In contrast to the first embodiment, the second embodiment does not use the image descriptors for each image, but works directly with the images.
After the images have been aggregated, a dominant colour descriptor is derived from the super-image, using the technique described above in relation to the first embodiment.
An advantage of the second embodiment is that there is no loss of precision in the extraction process. However, a large amount of complexity, especially memory, may be required in considering all the images. To overcome the problem of complexity, the images may be temporally and/or spatially sub-sampled.
In the above, the images are aggregated in the image or pixel domain, and then a dominant colour descriptor is derived from the aggregated image to produce a GoFGoP dominant colour descriptor. Alternatively, each image could be aggregated in the colour domain (for example, in the form of a histogram for each image) and the dominant colour descriptor derived from the aggregated histograms. For example, a colour histogram for each image may be derived, or may be retrieved from a memory. Next, the colour histograms are combined by adding them together to form a super-image histogram, which may be normalised by the number of images forming the super-image. Finally, a dominant colour descriptor is derived from the super-image histogram, using the technique described above in relation to the first embodiment. In other words, the peaks (dominant colours) of the super-image histogram are selected, as well as the respective variances and weights.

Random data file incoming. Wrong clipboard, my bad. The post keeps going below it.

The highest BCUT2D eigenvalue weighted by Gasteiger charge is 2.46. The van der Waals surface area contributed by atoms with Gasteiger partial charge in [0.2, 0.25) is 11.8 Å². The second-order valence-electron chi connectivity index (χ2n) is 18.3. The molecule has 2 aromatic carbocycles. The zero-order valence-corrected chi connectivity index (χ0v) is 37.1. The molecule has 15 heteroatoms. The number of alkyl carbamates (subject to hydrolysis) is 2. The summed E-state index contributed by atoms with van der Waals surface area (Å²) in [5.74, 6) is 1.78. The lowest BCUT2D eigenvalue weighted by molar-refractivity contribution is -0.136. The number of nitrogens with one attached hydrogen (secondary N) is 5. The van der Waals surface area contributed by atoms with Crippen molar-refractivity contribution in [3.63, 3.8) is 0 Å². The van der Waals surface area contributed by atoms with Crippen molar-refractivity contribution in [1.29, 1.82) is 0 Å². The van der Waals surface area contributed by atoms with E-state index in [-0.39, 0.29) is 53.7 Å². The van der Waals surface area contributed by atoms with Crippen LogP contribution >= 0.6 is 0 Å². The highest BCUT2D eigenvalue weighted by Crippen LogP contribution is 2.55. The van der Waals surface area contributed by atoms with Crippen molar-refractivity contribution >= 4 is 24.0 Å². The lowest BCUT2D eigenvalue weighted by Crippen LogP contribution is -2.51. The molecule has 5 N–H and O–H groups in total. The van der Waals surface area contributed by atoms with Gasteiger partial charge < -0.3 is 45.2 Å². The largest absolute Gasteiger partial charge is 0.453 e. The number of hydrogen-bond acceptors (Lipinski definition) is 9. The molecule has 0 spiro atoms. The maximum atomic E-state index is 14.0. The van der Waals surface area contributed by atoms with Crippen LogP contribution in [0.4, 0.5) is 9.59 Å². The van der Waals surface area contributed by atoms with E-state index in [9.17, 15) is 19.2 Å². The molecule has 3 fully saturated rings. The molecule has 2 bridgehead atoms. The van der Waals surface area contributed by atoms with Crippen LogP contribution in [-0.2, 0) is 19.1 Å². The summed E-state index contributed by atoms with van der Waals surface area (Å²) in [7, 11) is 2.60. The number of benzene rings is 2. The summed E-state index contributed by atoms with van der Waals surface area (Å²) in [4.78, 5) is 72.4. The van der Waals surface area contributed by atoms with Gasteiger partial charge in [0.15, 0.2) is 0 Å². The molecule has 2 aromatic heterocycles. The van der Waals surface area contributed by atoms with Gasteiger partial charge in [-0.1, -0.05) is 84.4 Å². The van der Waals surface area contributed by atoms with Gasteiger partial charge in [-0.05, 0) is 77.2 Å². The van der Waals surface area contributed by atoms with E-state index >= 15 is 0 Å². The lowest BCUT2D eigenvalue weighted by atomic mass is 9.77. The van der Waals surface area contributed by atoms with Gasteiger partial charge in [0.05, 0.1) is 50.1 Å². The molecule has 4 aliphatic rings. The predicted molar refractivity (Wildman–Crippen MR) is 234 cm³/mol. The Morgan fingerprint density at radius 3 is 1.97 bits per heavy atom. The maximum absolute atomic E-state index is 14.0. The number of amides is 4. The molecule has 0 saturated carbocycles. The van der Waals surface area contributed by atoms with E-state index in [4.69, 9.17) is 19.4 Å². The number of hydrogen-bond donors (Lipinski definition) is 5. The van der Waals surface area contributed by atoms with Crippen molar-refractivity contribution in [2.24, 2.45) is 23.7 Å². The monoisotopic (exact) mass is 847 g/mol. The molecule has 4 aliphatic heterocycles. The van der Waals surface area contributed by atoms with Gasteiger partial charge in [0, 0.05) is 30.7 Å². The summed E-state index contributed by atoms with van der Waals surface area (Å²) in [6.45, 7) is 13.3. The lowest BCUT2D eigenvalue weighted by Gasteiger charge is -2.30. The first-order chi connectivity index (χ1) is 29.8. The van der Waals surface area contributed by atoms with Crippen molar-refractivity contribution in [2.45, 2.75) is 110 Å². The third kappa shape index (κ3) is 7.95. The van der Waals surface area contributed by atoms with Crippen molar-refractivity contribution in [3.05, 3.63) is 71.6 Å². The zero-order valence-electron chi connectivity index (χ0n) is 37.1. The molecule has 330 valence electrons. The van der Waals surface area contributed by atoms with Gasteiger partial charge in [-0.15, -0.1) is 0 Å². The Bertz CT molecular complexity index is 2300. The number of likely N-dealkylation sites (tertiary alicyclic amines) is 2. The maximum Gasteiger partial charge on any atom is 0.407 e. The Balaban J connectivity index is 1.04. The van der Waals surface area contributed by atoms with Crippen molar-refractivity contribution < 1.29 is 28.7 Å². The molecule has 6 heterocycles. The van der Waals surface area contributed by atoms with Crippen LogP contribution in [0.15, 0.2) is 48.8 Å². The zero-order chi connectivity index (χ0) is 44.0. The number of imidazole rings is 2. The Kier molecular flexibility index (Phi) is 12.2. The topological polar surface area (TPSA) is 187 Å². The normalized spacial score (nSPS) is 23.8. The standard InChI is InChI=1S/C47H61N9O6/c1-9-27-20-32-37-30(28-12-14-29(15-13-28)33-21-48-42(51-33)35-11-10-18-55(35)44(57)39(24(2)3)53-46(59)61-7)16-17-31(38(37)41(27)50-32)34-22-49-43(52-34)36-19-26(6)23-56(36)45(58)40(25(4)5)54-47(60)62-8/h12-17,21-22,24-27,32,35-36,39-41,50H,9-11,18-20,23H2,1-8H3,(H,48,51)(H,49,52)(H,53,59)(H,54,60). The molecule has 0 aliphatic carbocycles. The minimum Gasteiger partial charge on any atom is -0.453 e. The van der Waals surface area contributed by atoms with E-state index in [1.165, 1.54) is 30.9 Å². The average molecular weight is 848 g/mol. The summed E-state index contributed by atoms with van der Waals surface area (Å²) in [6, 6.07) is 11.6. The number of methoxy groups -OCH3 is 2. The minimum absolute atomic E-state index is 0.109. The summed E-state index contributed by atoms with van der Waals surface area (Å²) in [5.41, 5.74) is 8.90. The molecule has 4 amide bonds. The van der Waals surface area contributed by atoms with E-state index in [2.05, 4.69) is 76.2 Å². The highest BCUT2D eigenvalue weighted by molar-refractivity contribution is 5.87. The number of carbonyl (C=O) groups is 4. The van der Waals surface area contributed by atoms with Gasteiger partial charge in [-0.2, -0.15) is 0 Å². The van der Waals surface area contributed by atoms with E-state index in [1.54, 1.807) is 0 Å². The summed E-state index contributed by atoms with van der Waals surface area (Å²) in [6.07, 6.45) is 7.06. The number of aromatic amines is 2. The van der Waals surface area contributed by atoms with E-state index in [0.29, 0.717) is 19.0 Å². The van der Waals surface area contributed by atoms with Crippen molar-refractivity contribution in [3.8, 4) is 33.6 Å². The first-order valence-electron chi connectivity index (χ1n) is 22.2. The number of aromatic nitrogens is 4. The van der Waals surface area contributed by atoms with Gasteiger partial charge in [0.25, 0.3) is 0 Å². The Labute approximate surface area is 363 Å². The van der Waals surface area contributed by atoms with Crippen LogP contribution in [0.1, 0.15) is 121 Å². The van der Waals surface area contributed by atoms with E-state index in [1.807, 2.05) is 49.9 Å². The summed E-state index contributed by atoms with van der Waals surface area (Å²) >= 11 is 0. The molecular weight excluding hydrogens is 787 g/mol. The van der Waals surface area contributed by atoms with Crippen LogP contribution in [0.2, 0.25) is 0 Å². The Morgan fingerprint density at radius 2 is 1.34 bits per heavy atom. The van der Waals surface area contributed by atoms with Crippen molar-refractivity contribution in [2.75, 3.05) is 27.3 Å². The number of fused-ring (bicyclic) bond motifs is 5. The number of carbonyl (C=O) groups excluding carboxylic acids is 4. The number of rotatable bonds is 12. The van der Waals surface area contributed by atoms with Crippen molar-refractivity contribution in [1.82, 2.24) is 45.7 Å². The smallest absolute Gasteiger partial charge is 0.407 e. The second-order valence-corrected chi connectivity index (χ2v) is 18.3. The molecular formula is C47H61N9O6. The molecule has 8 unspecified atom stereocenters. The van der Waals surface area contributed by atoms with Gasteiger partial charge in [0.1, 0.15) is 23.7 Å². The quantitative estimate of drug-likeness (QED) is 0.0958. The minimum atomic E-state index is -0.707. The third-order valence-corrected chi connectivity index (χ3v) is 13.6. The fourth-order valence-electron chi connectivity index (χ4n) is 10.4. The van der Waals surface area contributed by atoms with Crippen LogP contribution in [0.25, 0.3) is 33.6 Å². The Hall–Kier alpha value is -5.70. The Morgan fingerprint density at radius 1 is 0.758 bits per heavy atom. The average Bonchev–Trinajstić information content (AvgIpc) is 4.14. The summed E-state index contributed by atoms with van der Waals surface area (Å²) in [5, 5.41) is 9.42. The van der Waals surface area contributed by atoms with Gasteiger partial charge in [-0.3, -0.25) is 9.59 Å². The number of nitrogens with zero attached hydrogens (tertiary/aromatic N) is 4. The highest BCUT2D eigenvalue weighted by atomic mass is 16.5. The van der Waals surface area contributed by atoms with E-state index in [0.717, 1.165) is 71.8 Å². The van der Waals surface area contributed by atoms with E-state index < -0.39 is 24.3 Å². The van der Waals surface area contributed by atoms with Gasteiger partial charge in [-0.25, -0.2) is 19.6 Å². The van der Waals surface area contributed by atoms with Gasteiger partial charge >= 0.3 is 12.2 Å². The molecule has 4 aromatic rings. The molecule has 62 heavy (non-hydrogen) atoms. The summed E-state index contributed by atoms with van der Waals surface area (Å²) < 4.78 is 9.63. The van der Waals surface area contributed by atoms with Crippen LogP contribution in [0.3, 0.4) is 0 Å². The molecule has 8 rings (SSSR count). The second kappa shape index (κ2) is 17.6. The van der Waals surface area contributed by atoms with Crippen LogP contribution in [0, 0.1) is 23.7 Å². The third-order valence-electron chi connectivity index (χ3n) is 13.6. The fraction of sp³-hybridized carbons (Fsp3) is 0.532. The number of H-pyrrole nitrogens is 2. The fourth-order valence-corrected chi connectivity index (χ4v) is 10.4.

Other techniques for aggregating the images before deriving the dominant colour descriptor may used. For example, instead of adding together the histograms for each image, the average, median or intersection of the group of images may be calculated. The dominant colour group descriptor is then derived from the resulting average, median or intersection histogram.
In a variation of the second embodiment, which applies to aggregation in the image/pixel domain and in the colour/histogram domain, the group of images are temporally sub-sampled, as described below. In this example, the cluster descriptors for each image is derived or retrieved. It is decided which images in the group to use in deriving the GoFGoP descriptor on the basis of similarity of the cluster descriptors.
The first image in a sequence from the group of images forms the initial super-image. The following images are discarded until the similarity between the cluster descriptor of an image and the last image added to the super-image (initially the first image) fulfils a predetermined decision condition. If an image meets the condition, it is added to the super-image. The following images in the group are then compared with the latest image added to the super-image until the predetermined condition is met again, and so on until all the images in the group have been considered. The dominant colour descriptor is then derived from the resulting super-image.